Sunday, October 09, 2005
Shooting In The Breeze
When I spoke to the photographer for the book, Sarah Swanson, it was eleven thirty and the sun was shining. When I put the phone down, the rain started pattering on the window and I thought today's photo shoot was going to have to be cancelled. Luckily, it held out and although it was mild and overcast, the day was a huge success.
We got the bus into the city and I started off by showing her some of the ideas I had noted down the previous week. The first couple were not much good due to obstructions in the view and the spontaneity soon became apparent when then idea of shots of me walking along the central reservation of Princes Street came to mind. It was my first taste of public posing for a purpose, and it felt peculiar.
We moved into Prince Street Gardens trying to get more angles and view of the Castle. With it being the singularly most dominant feature of the city it seemed a good thing to concentrate on. The front cover HAS to be easily recognisable and be associated with the Festival so we took pictured of it from all around; some with me in and some without.
We walked up over The Mound and up towards the Castle where we saw Robert Englund of all people, getting his picture taken. He looked every bit as scary as he does on film.
We snapped some ad-hoc pictures in front of the castle gate with the ancient Scot's Guards complete with Musket and sword. They might be pictures better used inside the pages than the cover but it was still fun.
Then we moved down towards Chambers Street and onto the pavement outside the Bedlam Theatre. The arched red door always intrigues me so we took a lot of shots outside. The posing became a bit paranoid here because of the rows of cars lining up at the traffic lights directly opposite but we got the job done.
Down onto the Grassmarket and as we headed to get some shots of the backside of the Castle the idea of some pub-shots came to mind. We stopped in The Last Drop and being, as it is, a bar, we had a pint before continuing. I asked the barman if it was fine to take the pictures and he very casually said yes, as if he got asked that question a lot. The bar has a low, warm glow ambience and without the flash, made for some great shots.
We got the extra shots of the castle and then headed back up towards the Bridges and across onto Princes Street. We took some shots coming back down the Royal Mile and on seeing The Filling Station pub, a moment of inspiration struck. I went into the bar and sat in their large glass window while Sarah snapped away from outside. I could hear the conversations of the drinkers behind me get quieter as they all slowly started to wonder what I was doing just sitting totally still in the window of the pub.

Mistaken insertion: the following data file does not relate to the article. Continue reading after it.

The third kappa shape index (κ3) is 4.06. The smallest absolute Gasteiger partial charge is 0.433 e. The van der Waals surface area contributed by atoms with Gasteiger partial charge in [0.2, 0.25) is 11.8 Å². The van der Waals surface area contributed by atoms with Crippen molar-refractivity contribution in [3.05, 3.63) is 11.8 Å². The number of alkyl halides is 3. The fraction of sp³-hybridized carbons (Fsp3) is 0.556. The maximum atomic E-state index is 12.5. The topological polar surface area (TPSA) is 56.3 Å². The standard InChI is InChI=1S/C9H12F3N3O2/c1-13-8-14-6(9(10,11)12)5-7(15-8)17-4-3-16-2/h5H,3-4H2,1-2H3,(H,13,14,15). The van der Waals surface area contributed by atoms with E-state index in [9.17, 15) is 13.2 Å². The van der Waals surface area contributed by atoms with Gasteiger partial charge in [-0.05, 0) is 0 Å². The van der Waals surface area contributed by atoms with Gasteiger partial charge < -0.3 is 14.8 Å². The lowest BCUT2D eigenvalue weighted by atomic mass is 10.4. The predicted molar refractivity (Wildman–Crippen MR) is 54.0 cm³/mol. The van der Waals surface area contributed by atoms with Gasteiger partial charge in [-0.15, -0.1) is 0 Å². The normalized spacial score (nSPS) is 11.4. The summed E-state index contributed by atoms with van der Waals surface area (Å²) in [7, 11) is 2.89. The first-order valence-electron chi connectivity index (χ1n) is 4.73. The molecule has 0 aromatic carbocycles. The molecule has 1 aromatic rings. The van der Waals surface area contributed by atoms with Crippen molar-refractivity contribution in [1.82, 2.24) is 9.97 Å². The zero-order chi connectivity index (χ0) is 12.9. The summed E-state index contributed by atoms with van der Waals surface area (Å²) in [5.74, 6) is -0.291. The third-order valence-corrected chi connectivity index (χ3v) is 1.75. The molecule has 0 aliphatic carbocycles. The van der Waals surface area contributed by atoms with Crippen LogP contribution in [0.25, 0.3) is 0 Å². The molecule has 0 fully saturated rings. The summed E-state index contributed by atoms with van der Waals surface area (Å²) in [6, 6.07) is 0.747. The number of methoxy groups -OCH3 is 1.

Then an idea I had on Friday while in Clark's sprang to mind, which was to use the backdrop of the hidden toilets in the Jekyll & Hyde pub; hidden by a large bookcase. We made our way top J&H and naturally, another pint was called for before we took more pictures. The barmen here took rather longer to decide if it was ok to take the pictures but Sarah had already started flashing the camera all round the bar. In the back of the pub is a large fireplace and seats, where we took some pictures and then of course in front of the bookcase.
A drunk lad and his girlfriend made it a very awkward situation with all their comments and banter but we got the shots and they looked terrific on the camera.
It had taken us about four hours to get them all before we headed back into Leith. Sarah is going to download them all and crop and alter some before trying out some fantastic ideas she had for the front cover. One of her ideas was spectacular - way better then my Calton Hill one, and if it comes off it will be a classic. Nelson's Monument on Calton Hill is closed on Sunday's, which is why we never ended up going there.
By the time I got back home I was knackered, but the day was an all-round success. In a few days I'll have the results and can start to select a front cover. Not long now!